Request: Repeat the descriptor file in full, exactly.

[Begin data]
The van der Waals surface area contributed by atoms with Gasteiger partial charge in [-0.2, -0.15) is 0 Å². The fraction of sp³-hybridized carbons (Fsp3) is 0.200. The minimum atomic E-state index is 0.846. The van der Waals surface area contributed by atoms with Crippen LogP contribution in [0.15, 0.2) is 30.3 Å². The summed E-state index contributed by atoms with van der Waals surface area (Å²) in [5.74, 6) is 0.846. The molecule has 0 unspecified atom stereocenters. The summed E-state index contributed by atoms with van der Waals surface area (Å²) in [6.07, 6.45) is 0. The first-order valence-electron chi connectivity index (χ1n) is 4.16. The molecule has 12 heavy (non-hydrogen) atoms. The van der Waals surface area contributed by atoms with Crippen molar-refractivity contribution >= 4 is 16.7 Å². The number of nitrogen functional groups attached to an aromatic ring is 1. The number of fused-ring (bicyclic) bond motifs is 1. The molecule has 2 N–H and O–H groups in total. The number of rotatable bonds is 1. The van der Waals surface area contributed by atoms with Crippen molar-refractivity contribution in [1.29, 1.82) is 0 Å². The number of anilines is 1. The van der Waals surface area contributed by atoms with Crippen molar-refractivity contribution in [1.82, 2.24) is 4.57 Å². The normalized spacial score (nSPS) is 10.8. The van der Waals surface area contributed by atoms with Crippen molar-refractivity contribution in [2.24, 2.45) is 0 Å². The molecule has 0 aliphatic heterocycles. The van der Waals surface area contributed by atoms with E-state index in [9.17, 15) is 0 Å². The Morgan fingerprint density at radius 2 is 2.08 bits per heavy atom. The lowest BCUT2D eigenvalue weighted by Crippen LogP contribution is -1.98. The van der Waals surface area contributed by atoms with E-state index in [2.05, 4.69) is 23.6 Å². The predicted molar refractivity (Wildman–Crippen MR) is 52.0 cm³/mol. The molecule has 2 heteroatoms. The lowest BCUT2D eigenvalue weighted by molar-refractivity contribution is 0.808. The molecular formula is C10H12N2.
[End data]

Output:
The van der Waals surface area contributed by atoms with Gasteiger partial charge in [-0.2, -0.15) is 0 Å². The fraction of sp³-hybridized carbons (Fsp3) is 0.200. The minimum atomic E-state index is 0.846. The van der Waals surface area contributed by atoms with Crippen LogP contribution in [0.15, 0.2) is 30.3 Å². The summed E-state index contributed by atoms with van der Waals surface area (Å²) in [5.74, 6) is 0.846. The molecule has 0 unspecified atom stereocenters. The summed E-state index contributed by atoms with van der Waals surface area (Å²) in [6.07, 6.45) is 0. The first-order valence-electron chi connectivity index (χ1n) is 4.16. The molecule has 12 heavy (non-hydrogen) atoms. The van der Waals surface area contributed by atoms with Crippen molar-refractivity contribution >= 4 is 16.7 Å². The number of nitrogen functional groups attached to an aromatic ring is 1. The number of fused-ring (bicyclic) bond motifs is 1. The molecule has 2 N–H and O–H groups in total. The number of rotatable bonds is 1. The van der Waals surface area contributed by atoms with Crippen molar-refractivity contribution in [1.29, 1.82) is 0 Å². The number of anilines is 1. The van der Waals surface area contributed by atoms with Crippen molar-refractivity contribution in [1.82, 2.24) is 4.57 Å². The normalized spacial score (nSPS) is 10.8. The van der Waals surface area contributed by atoms with Crippen molar-refractivity contribution in [2.24, 2.45) is 0 Å². The molecule has 0 aliphatic heterocycles. The van der Waals surface area contributed by atoms with E-state index in [9.17, 15) is 0 Å². The Morgan fingerprint density at radius 2 is 2.08 bits per heavy atom. The lowest BCUT2D eigenvalue weighted by Crippen LogP contribution is -1.98. The van der Waals surface area contributed by atoms with E-state index in [2.05, 4.69) is 23.6 Å². The predicted molar refractivity (Wildman–Crippen MR) is 52.0 cm³/mol. The molecule has 2 heteroatoms. The lowest BCUT2D eigenvalue weighted by molar-refractivity contribution is 0.808. The molecular formula is C10H12N2.